I can think clearly, function properly, and I am in the right frame of mind to enjoy my children.

I have come a long way.

I wanted to share more of my stories but have been busy writing about day-to-day happenings and never got round to writing about those challenging years.

I was reading a fellow mum blogger’s post on Life’s Little Lessons and was prompted to pen these lessons down which I have learnt over the past 15 years of parenting 6 kids.

Bit by bit.

Perhaps it would be cathartic to let it all out and slowly re-build the fragmented pieces of my relationship with the girls, especially #4.

She has such a sensitive soul that she was the one most affected by my horrible parenting.

As my words flow, I start to recall little incidences.

What was our discipline style back then?

It was a let’s-scold-them-when-we-can’t-take-their-nonsense-anymore style.

We didn’t know we had to be consistent.

As they misbehaved, I would tolerate and wait for their nonsense to stop. Which of course any mom could tell you, that’s just an absurd notion.

As a result, my anger would escalate and suddenly, boom!

I reached my threshold and unleashed my full anger on them.

I would rant on and on, and once, a neighbour even peered into my window to see if everything was all right.

Because you see, I have always been a very patient person. My old friends would tell you that I was the calmest and most patient person amongst us.

Somehow having the responsibility of taking care of 5 little people under the age of 9 turned me into a monster mom.

I was so busy trying to survive from day to day that I never stopped to think if there was a better way.

We had no siblings nor friends with kids to learn from or discuss things with.

Obviously I didn’t have time to read books nor surf the internet to gather some insight. Heck, I didn’t even know parenting blogs existed.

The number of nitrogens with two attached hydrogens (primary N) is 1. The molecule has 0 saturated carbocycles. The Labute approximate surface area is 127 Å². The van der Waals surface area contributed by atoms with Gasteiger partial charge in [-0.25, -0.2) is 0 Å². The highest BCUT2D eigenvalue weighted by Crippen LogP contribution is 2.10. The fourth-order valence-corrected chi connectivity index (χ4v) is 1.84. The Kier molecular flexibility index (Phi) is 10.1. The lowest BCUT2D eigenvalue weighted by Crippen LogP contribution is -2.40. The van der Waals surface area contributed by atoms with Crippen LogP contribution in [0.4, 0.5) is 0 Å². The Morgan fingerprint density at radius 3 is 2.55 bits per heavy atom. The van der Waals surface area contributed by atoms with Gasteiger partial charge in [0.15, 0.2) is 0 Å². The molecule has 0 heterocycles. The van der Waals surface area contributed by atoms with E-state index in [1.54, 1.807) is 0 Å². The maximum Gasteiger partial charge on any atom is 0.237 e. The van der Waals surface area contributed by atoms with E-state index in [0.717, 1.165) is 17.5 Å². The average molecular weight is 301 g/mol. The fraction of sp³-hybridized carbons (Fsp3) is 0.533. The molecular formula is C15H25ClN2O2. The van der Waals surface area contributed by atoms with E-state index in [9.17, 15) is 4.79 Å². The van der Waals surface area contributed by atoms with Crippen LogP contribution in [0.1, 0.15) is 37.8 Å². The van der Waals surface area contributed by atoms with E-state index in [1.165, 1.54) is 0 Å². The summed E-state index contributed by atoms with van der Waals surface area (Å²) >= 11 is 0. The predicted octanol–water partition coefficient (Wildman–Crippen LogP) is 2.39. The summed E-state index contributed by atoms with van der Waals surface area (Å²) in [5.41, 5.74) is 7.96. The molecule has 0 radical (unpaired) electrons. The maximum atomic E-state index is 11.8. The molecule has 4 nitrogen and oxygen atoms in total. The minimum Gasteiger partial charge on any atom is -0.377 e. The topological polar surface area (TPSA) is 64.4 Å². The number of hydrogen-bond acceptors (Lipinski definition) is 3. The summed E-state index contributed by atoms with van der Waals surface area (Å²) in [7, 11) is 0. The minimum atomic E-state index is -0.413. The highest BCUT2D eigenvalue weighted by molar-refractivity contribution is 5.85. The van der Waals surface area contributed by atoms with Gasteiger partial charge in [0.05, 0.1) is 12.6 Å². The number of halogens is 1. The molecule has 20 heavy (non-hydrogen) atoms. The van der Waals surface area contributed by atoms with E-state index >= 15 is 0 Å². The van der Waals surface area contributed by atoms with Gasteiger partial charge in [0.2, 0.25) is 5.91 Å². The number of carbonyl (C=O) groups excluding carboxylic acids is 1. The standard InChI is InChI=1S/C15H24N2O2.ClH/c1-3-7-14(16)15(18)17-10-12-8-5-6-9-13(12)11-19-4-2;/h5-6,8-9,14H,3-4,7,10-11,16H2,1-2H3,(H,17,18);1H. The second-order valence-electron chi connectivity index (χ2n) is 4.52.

I just plodded along in my own crazy world. 

I vividly remember one incident.

I was driving the kids home after an evening out.

I started scolding #4 about something, and got so carried away that I was literally screaming at her.

Yes, in the confines of the car.

She recoiled from me and shielded her face.

My words were like bullets firing at this poor little child.

My child.

I must have been so exhausted and frustrated that I took it all out on her.

She must have been traumatised.

It was not the first time I had yelled at them, and definitely not the last.

And when you get into the habit of screaming at your kids, it just gets worse.

The first time you scream at them, it seems to work like a miracle.

They are momentarily stunned and would be on their best behaviour for the rest of the day.

I would finish yelling at them, then send them all to bed (it didn’t matter what time it was).

They would promptly fall asleep, probably in fear, and I got my hour of peace.

Subsequently, they got so used to my screaming that they did not fall in line immediately anymore.

What happens next?

I have to scream even louder thinking that somehow what I was trying to say would get into their little heads if I yelled LOUD ENOUGH.

It became a habit and I was yelling at them constantly.

So.

Please don’t scream at your children. Except in a dangerous situation.

Let peace prevail in your homes instead.

Other discipline tips (which I’ve learnt after having 5 kids):

Tip #8: What do you do when your 2-year old lies?
Tip #9: When the gramps can’t say ‘no’

Linking up with:

mamawearpapashirt